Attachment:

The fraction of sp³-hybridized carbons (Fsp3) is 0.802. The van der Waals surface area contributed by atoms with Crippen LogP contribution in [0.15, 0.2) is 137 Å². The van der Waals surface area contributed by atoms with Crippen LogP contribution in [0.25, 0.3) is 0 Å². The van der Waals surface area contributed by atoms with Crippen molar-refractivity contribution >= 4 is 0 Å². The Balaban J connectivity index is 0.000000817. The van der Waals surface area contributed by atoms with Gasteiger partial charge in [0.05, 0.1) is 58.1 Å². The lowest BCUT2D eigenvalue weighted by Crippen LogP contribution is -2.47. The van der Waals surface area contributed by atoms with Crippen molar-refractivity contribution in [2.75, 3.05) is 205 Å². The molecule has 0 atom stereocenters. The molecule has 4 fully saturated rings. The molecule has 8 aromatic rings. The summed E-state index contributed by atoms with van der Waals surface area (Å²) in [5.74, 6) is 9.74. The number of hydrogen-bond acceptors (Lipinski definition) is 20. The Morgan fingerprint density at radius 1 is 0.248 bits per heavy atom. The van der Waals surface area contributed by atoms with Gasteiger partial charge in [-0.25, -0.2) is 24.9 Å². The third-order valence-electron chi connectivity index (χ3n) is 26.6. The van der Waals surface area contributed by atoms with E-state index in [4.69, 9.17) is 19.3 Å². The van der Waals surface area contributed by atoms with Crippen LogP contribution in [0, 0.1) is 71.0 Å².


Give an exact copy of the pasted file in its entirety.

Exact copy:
The fraction of sp³-hybridized carbons (Fsp3) is 0.802. The van der Waals surface area contributed by atoms with Crippen LogP contribution in [0.15, 0.2) is 137 Å². The van der Waals surface area contributed by atoms with Crippen LogP contribution in [0.25, 0.3) is 0 Å². The van der Waals surface area contributed by atoms with Crippen molar-refractivity contribution >= 4 is 0 Å². The Balaban J connectivity index is 0.000000817. The van der Waals surface area contributed by atoms with Gasteiger partial charge in [0.05, 0.1) is 58.1 Å². The lowest BCUT2D eigenvalue weighted by Crippen LogP contribution is -2.47. The van der Waals surface area contributed by atoms with Crippen molar-refractivity contribution in [2.75, 3.05) is 205 Å². The molecule has 0 atom stereocenters. The molecule has 4 fully saturated rings. The molecule has 8 aromatic rings. The summed E-state index contributed by atoms with van der Waals surface area (Å²) in [5.74, 6) is 9.74. The number of hydrogen-bond acceptors (Lipinski definition) is 20. The Morgan fingerprint density at radius 1 is 0.248 bits per heavy atom. The van der Waals surface area contributed by atoms with Gasteiger partial charge in [-0.25, -0.2) is 24.9 Å². The third-order valence-electron chi connectivity index (χ3n) is 26.6. The van der Waals surface area contributed by atoms with E-state index in [4.69, 9.17) is 19.3 Å². The van der Waals surface area contributed by atoms with Crippen LogP contribution in [0, 0.1) is 71.0 Å².